I’ve worked hard to perfect and work on programs to help students improve and if you believe that this post was useful, then I know that you’ll enjoy and shoot up your score to hit this 26 as quickly as possible with them. Please click on the link below to visit NoteFull. You’ll learn what’s available to help you and what might work best for your specific situation because I know students range from newbies who haven’t taken the test yet to experienced and frustrated test takers who’ve been working on this requirement for years. Practice, more instructional material, direct feedback, and one-on-one tutoring are waiting for you. Also, if you have any questions, I’m real and ready to help; email me at: JMiranda@NoteFull.com.
Of all of the free sources out there that I’ve seen – and in my years preparing students for this exam, I’ve seen many – sadly, there’s only one that I’ve found that provides questions similar enough to the actual TOEFL speaking section test questions worth studying (however, if you know of any others, please comment below). And, those can be found on the following YouTube link from the user “Ouliogroove.” Great name, right? There are also more videos to help you with the TOEFL, vocabulary, and pronunciation on NoteFull’s YouTube channel, so I hope you check that out as well.
TOEFL Speaking 26: Who are you and why did you write this?
As you can probably tell from this blog address, my name is Joseph and I created this post for the same reason that I created NoteFull Inc. I found that there is an unfortunate lack in professionally focused help in the TOEFL (among other tests) and that a lot of material out there isn’t exactly accurate to the TOEFL, especially with the speaking section.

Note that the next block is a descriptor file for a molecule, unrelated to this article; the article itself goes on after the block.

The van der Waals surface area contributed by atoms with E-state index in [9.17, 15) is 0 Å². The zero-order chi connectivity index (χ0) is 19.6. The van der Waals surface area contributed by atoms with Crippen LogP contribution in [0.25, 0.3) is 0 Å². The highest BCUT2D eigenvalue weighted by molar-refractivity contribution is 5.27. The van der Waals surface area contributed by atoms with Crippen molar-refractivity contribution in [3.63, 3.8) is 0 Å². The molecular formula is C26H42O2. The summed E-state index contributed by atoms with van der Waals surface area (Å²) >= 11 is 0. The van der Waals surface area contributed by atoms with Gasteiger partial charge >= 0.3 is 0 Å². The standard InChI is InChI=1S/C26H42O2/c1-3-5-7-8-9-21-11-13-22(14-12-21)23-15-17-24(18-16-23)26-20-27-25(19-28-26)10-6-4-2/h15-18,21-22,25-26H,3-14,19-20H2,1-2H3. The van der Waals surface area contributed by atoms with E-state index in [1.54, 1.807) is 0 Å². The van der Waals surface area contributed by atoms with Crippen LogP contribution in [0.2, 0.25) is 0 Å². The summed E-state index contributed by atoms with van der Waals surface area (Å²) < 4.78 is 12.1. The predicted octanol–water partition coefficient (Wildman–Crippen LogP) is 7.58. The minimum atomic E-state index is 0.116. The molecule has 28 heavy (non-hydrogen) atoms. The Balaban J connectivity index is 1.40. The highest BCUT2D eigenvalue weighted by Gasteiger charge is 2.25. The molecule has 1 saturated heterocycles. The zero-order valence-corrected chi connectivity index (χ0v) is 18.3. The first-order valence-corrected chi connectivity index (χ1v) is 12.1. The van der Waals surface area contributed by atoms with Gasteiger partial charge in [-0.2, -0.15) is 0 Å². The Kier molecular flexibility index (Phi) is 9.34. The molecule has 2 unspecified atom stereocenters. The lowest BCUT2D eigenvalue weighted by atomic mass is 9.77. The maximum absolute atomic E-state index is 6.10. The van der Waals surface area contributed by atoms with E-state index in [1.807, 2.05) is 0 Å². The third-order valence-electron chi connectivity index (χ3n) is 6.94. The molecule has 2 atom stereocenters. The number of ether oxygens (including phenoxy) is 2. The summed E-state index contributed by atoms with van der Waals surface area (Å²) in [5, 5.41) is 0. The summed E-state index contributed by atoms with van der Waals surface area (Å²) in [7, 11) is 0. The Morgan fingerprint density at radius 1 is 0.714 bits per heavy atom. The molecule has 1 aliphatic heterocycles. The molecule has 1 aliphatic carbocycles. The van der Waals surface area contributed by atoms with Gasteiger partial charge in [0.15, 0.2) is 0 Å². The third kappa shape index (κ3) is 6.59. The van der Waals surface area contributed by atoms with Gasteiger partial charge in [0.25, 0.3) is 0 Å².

More importantly, over the course of my career, I noticed that this test unlike most others is actually an all-powerful block to progress for many intelligent professionals. When I first learned that pharmacists, physical therapists, and teachers (among others), had to earn a 26 on the TOEFL speaking section before they could work professionally, I understood the requirement but I was still shocked and when I noticed that so many were lost and struggling because the help out there wasn’t quite as strong as it should have been, I wanted to do something. And, this is what I did.
I truly hope that this post helped and that you know that more help is available if you need it. Don’t struggle alone. Study this post carefully over and over again, review the material available on NoteFull and YouTube, and email me (JMiranda@NoteFull.com) for advice and guidance. You can do it and I’m here to help you do so. Regardless of how you move forward, I wish you great luck!
TOEFL Speaking 26: Share this and help others
It would be great if this was one of the first pieces of information students received about the TOEFL speaking section once they learned of their 26 requirement. Wouldn’t you agree? I believe it could help and my goal is for that to happen. If you know someone struggling or know a forum, site, or have a blog yourself, I would love for you to link people to this post if you find it valuable. Also, you have full permission to copy and paste it anywhere and everywhere as long as it is done so in its entirety. Study on.